But curiously, the Government is still highlighting the fact that a German and an American company are sponsoring the celebration of British engineering
The government has repeated its calls to celebrate the best of British tech and innovation with its iawards scheme and is citing the results of a survery into the lack of recognition given to innovative employees as a reason to get behind the awards.
The Department For Business Innovation and Skills (DBIS) released the findings of a report into attitudes to innovation in the UK this week which it claims shows that British innovators are the the unsung heroes of the UK business community.
According to the survery, aroud nine out of ten of the 300 plus business executives surveyed said that that supporting employees would help improver entreneurship in the workplace.
The government wants to play a part in helping with this recognition with its iawards scheme which will reward projects that relate to areas such as the “healthcare needs of an ageing society” or “Increasing international security from tackling global poverty”.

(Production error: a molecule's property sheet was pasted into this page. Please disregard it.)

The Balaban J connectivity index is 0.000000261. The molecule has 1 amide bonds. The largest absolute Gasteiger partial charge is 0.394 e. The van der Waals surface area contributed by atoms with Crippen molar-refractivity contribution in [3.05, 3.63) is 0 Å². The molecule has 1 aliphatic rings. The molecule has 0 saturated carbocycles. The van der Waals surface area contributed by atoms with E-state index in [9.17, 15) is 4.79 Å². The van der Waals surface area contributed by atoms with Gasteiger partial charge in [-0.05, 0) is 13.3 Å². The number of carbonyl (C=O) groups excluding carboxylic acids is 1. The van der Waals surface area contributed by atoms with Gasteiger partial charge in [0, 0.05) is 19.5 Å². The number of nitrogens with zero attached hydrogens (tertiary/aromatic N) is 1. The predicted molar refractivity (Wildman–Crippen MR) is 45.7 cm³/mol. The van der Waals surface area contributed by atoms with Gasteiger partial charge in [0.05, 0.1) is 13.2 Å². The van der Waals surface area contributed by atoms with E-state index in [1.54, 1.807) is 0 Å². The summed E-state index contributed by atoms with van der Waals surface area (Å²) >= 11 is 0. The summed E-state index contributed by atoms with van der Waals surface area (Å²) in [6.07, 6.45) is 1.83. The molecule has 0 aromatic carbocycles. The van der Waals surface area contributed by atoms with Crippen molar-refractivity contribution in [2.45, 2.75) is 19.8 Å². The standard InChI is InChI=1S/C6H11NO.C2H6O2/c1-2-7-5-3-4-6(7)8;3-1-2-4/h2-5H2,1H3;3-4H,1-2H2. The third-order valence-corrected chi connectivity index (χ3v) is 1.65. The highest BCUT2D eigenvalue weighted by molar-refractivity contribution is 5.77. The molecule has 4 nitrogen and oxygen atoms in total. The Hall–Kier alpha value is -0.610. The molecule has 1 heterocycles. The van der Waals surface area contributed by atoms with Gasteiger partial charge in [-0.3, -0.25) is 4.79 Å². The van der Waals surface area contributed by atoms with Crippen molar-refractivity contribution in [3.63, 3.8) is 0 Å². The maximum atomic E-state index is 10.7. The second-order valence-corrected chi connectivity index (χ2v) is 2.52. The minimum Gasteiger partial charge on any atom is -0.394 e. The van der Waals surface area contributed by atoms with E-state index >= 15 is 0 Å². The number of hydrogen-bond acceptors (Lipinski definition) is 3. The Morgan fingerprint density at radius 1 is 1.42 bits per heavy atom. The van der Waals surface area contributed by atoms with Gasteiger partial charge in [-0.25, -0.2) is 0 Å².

“Businesses are doing a great job in developing the innovations that will drive the country out of recession. It’s time to recognise and honour our best innovators – those who are creating the successful companies of tomorrow,” said Science and Innovation minister Lord Drayson. “The iawards will do just that – not just in these extraordinary times we find ourselves in, but for years to come. Make sure to get your entries in by 16 September 2009 to take part in this inaugural year.”
However despite the importance given to Britishness – all entrants must specify the British involvement in any innovation, the government claims – the scheme is being sponsored by German engineering giant Siemens and Microsoft. “Siemens will sponsor the ‘Next Big Thing’ category and Microsoft will sponsor the best technology start up category,” according to the BIS.
The BIS has been approached for comment on whether any UK tech companies had been asked to sponsor the awards but did not reply in time.
In a similar move to the announcement that The Apprentice star Alan Sugar will become a business adviser to the government, Dagon’s Den panelist and entrepreneur James Caan has been drafted in to support the iawards.
For more information, and to enter, visit www.iawards.org.uk. The closing date for entries is 16 September